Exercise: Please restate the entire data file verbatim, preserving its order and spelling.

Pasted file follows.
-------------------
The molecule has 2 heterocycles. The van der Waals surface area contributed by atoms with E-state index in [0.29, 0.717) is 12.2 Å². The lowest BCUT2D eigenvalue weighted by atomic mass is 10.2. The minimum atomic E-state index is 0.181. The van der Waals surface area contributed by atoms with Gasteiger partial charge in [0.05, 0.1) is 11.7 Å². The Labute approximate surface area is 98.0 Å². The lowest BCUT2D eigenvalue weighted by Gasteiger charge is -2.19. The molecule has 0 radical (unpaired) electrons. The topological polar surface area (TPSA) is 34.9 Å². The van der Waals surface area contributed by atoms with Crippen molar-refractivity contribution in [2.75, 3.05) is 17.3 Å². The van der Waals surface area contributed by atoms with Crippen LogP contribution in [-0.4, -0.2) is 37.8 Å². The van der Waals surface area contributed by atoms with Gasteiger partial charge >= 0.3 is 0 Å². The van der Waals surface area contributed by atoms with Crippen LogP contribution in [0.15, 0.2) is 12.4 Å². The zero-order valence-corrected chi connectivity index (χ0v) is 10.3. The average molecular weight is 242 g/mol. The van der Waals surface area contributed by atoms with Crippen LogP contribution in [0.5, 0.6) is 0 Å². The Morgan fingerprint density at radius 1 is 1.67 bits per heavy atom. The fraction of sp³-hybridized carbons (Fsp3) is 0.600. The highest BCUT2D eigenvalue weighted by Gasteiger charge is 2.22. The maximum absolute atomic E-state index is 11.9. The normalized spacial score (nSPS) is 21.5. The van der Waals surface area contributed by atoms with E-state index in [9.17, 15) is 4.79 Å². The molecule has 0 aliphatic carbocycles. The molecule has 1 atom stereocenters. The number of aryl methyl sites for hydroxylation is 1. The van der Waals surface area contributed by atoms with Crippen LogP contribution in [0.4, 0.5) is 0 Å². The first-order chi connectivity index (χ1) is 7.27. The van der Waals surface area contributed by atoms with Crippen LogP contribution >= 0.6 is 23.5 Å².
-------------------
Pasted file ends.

The molecule has 2 heterocycles. The van der Waals surface area contributed by atoms with E-state index in [0.29, 0.717) is 12.2 Å². The lowest BCUT2D eigenvalue weighted by atomic mass is 10.2. The minimum atomic E-state index is 0.181. The van der Waals surface area contributed by atoms with Gasteiger partial charge in [0.05, 0.1) is 11.7 Å². The Labute approximate surface area is 98.0 Å². The lowest BCUT2D eigenvalue weighted by Gasteiger charge is -2.19. The molecule has 0 radical (unpaired) electrons. The topological polar surface area (TPSA) is 34.9 Å². The van der Waals surface area contributed by atoms with Crippen molar-refractivity contribution in [2.75, 3.05) is 17.3 Å². The van der Waals surface area contributed by atoms with Crippen LogP contribution in [-0.4, -0.2) is 37.8 Å². The van der Waals surface area contributed by atoms with Gasteiger partial charge >= 0.3 is 0 Å². The van der Waals surface area contributed by atoms with Crippen LogP contribution in [0.15, 0.2) is 12.4 Å². The zero-order valence-corrected chi connectivity index (χ0v) is 10.3. The average molecular weight is 242 g/mol. The van der Waals surface area contributed by atoms with Crippen LogP contribution in [0.5, 0.6) is 0 Å². The Morgan fingerprint density at radius 1 is 1.67 bits per heavy atom. The fraction of sp³-hybridized carbons (Fsp3) is 0.600. The highest BCUT2D eigenvalue weighted by Gasteiger charge is 2.22. The maximum absolute atomic E-state index is 11.9. The normalized spacial score (nSPS) is 21.5. The van der Waals surface area contributed by atoms with E-state index in [9.17, 15) is 4.79 Å². The molecule has 0 aliphatic carbocycles. The molecule has 1 atom stereocenters. The number of aryl methyl sites for hydroxylation is 1. The van der Waals surface area contributed by atoms with Crippen LogP contribution in [0.4, 0.5) is 0 Å². The first-order chi connectivity index (χ1) is 7.27. The van der Waals surface area contributed by atoms with Crippen LogP contribution >= 0.6 is 23.5 Å².